Housing will become even more multi-functional. But how can you redesign it if you have never yourself experienced this multifunctionality? It is all about sleeping, working, teaching, cooking, eating, making love, breathing, meditating, praying, playing music, practicing sport, relaxing – in a word, living – whilst being confined (or not) to a single space under one roof.
The same goes for designing schools. Classrooms in Paris are too small and overcrowded, hallways and courtyards are dark, cramped and badly ventilated. The architectural heritage has to urgently be adapted to our needs. This holds true not only for Paris, but also for many other cities in France. In Northern Europe, for instance, schools are already being designed differently. We are always delighted to take visitors around our school in Klaus (in the Vorarlberg region in Austria) which was the first passive house school built in Europe, in 2003. However, I wonder if France is ready to rethink it’s education system and space.
The lockdown can be entirely beneficial to architectural design, and thus to architecture, because it triggers introspection, gives us time to reflect and allows us to set new priorities.
What lessons will you learn from the ecological impact of the crisis?
On the one hand, to take time. I have learned to “slow down”. The lockdown has been a eulogy of slowing down. It is as if spring has become spring again and we are allowing our five senses to live it to the full: hearing birds singing, noticing trees blossom, watching home-grown vegetables sprout and grow, looking at clouds in the sky, smelling flowers and plants, feeling the first soft rays of sun on our skin, tasting home-cooked meals as well as other fresh and healthy products. You can experience this even in the centre of a European capital which was very badly hit by the virus, a city that suddenly has no more exhaust fumes, planes flying overhead, fast fooding and traffic noise. On the other hand, having to hear ambulance sirens in order to be able to listen to birds singing in Paris is a far too high a price to pay…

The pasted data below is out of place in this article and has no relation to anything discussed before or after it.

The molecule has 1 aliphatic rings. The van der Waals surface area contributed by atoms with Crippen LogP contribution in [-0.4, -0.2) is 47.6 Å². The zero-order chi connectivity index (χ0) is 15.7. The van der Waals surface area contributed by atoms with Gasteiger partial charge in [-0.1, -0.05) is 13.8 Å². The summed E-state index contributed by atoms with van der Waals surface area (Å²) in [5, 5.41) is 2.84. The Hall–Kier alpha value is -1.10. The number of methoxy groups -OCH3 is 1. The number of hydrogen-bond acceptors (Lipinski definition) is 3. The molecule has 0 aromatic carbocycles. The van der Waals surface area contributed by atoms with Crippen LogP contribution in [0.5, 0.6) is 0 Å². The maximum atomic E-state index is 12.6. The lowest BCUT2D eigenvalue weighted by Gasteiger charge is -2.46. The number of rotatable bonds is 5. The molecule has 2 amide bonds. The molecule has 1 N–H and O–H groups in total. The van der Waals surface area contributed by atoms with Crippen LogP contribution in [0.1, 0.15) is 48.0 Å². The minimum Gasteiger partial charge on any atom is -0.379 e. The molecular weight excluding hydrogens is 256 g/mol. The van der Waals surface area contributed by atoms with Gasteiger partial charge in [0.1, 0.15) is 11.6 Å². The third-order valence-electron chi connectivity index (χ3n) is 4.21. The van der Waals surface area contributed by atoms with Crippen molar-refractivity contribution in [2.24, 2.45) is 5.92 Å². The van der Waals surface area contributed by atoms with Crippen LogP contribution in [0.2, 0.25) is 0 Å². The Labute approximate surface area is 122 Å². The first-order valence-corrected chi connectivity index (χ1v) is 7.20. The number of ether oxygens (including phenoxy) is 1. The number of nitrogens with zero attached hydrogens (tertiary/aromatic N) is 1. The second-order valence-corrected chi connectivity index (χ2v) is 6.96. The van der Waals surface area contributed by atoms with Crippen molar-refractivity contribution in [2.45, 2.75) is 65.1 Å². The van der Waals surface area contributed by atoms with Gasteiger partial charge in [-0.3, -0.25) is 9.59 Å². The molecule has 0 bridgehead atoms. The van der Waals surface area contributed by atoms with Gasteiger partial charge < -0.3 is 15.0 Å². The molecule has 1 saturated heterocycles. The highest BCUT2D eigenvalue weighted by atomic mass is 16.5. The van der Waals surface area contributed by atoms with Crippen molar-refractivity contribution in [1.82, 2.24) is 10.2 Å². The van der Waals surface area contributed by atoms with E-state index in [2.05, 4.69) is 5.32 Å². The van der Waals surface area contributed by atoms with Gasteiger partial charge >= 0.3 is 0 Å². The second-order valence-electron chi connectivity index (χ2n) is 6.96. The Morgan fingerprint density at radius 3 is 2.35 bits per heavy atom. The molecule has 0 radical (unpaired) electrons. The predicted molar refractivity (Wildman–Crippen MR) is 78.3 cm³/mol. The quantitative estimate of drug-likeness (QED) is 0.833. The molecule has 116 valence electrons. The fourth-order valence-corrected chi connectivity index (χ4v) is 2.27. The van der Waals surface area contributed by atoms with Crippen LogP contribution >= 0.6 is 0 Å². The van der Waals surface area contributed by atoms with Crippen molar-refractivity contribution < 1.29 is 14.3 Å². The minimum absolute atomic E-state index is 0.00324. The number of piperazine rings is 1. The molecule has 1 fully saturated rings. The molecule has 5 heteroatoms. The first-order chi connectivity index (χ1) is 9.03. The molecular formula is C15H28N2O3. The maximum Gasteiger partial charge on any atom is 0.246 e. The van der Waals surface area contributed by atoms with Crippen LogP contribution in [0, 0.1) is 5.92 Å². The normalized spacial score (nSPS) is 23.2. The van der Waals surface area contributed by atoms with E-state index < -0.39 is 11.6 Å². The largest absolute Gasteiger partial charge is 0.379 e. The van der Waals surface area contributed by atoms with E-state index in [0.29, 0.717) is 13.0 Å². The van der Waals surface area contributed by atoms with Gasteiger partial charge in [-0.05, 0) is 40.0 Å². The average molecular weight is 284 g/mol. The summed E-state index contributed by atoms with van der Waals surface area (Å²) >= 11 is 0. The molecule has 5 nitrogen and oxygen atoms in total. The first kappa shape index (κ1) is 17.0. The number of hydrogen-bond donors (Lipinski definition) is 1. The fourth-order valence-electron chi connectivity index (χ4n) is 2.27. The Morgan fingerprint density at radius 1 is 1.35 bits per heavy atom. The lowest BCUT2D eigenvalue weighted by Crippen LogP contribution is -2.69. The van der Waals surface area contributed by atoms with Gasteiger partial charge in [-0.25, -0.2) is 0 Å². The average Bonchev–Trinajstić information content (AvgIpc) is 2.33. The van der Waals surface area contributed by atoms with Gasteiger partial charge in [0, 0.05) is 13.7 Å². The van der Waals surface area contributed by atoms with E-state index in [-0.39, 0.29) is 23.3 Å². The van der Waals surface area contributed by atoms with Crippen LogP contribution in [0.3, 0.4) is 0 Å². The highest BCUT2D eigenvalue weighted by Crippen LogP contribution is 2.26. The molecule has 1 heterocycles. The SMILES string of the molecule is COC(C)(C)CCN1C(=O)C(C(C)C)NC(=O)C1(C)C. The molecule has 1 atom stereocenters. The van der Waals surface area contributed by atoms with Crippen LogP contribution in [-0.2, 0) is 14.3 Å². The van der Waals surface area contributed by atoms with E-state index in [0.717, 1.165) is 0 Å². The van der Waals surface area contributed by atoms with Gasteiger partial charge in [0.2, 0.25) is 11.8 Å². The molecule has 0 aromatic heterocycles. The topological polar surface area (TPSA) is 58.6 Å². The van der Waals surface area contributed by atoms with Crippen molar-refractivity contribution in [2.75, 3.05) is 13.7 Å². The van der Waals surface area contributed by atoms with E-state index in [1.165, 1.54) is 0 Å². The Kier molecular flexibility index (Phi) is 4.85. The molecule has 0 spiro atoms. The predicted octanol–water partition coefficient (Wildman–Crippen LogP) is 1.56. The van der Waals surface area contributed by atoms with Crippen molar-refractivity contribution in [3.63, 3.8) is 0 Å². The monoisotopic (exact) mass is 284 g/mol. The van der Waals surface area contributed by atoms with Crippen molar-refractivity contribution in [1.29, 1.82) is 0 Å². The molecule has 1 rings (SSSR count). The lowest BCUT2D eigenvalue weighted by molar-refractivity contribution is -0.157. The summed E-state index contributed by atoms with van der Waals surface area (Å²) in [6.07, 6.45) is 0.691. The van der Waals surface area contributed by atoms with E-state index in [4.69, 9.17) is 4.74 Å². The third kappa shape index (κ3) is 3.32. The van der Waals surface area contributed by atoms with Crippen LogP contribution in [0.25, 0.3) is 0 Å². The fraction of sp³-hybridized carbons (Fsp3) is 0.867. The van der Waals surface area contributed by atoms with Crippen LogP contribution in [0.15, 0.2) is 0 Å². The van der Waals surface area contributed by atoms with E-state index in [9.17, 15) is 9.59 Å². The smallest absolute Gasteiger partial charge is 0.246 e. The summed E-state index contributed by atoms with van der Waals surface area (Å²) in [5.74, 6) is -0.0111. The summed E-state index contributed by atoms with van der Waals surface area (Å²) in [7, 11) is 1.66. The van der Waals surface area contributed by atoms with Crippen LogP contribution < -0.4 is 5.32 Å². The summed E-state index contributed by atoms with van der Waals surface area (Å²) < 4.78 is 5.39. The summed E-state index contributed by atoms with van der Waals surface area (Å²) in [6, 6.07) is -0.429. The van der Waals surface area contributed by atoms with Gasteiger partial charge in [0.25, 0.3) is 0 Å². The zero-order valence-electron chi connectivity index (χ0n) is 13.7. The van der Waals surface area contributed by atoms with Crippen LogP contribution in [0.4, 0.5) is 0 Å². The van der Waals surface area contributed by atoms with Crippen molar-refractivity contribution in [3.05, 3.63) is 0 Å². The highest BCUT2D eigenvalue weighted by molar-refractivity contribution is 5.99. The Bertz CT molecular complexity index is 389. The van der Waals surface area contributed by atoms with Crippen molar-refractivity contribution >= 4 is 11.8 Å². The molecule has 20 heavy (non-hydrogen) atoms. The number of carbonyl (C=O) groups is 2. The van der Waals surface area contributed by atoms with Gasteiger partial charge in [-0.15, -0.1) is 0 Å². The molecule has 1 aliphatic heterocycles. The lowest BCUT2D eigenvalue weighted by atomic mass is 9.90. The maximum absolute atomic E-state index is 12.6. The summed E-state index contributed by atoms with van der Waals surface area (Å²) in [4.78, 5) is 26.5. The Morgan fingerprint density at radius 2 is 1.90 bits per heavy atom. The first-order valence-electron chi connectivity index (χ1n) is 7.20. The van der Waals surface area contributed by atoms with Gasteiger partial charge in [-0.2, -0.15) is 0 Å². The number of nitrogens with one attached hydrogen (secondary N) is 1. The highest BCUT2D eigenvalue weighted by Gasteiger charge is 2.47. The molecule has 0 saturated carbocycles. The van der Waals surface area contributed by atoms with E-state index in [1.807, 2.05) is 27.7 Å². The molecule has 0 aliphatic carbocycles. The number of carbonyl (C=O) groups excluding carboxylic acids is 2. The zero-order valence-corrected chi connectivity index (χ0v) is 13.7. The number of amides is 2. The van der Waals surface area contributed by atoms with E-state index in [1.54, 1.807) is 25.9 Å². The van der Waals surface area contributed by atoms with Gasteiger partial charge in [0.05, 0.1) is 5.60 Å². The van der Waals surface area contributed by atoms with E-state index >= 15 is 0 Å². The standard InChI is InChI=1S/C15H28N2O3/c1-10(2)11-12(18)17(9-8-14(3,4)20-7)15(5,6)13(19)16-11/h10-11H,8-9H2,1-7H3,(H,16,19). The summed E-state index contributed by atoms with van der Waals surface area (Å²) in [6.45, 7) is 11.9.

Can you recommend a film or a book during the lockdown?
“Nausicaä of the Valley of the Wind” by Hayao Miyazaki. Either the book or the film. Like many, I had seen “Spirited Away” and “Howl’s Moving Castle”. As an architect, you can only be in awe of the director’s huge talent, his wonderful depictions of perched cities and the natural world, and be touched by the depth of the messages he wants to convey. When I saw “Nausicaä”, I realized he was also a visionary.
Miyazaki worked on “Nausicaä” in 1984, some 40 years ago. It bears testimony to what is happening today, with characters wearing a mask to protect themselves from a scourge they are responsible for. Toxic forests, polluted waters, the risk of destructive wars being spread – these disastrous ecological consequences are all part of the script. Hayao Miyazaki then gives us hope again through a new generation of militant, sensitive, peaceful people, often led by young female heroes (which is not trivial when you realize that the countries who have best managed the current epidemic are led by women). I have been profoundly touched by this masterpiece. Miyazaki is an artist whose complete works deserve our full attention, now more than ever.